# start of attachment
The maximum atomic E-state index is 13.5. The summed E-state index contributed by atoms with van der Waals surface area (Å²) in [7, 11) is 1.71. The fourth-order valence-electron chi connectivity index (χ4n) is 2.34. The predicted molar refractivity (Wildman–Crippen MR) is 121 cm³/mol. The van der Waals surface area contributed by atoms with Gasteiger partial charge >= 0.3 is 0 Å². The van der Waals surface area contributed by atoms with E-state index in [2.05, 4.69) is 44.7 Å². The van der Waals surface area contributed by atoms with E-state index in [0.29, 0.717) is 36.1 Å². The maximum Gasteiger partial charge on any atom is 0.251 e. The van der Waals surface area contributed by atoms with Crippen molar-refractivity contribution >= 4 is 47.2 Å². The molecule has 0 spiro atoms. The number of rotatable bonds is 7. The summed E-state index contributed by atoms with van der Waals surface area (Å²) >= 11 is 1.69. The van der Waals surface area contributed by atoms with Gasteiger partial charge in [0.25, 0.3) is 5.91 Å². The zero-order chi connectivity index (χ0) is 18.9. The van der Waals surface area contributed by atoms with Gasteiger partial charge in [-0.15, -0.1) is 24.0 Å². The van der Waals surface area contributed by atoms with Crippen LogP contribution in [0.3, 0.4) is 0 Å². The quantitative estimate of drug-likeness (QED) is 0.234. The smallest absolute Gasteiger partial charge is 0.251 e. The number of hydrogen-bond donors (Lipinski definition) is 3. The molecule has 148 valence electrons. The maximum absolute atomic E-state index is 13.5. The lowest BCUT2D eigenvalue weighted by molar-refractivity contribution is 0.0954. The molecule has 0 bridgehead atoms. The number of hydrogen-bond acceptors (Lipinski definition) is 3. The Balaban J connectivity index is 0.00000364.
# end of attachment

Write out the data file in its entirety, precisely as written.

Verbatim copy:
The maximum atomic E-state index is 13.5. The summed E-state index contributed by atoms with van der Waals surface area (Å²) in [7, 11) is 1.71. The fourth-order valence-electron chi connectivity index (χ4n) is 2.34. The predicted molar refractivity (Wildman–Crippen MR) is 121 cm³/mol. The van der Waals surface area contributed by atoms with Gasteiger partial charge >= 0.3 is 0 Å². The van der Waals surface area contributed by atoms with E-state index in [2.05, 4.69) is 44.7 Å². The van der Waals surface area contributed by atoms with E-state index in [0.29, 0.717) is 36.1 Å². The maximum Gasteiger partial charge on any atom is 0.251 e. The van der Waals surface area contributed by atoms with Crippen molar-refractivity contribution >= 4 is 47.2 Å². The molecule has 0 spiro atoms. The number of rotatable bonds is 7. The summed E-state index contributed by atoms with van der Waals surface area (Å²) >= 11 is 1.69. The van der Waals surface area contributed by atoms with Gasteiger partial charge in [0.25, 0.3) is 5.91 Å². The zero-order chi connectivity index (χ0) is 18.9. The van der Waals surface area contributed by atoms with Gasteiger partial charge in [-0.15, -0.1) is 24.0 Å². The van der Waals surface area contributed by atoms with Crippen LogP contribution in [0.3, 0.4) is 0 Å². The quantitative estimate of drug-likeness (QED) is 0.234. The smallest absolute Gasteiger partial charge is 0.251 e. The number of hydrogen-bond donors (Lipinski definition) is 3. The molecule has 148 valence electrons. The maximum absolute atomic E-state index is 13.5. The lowest BCUT2D eigenvalue weighted by molar-refractivity contribution is 0.0954. The molecule has 0 bridgehead atoms. The number of hydrogen-bond acceptors (Lipinski definition) is 3. The Balaban J connectivity index is 0.00000364.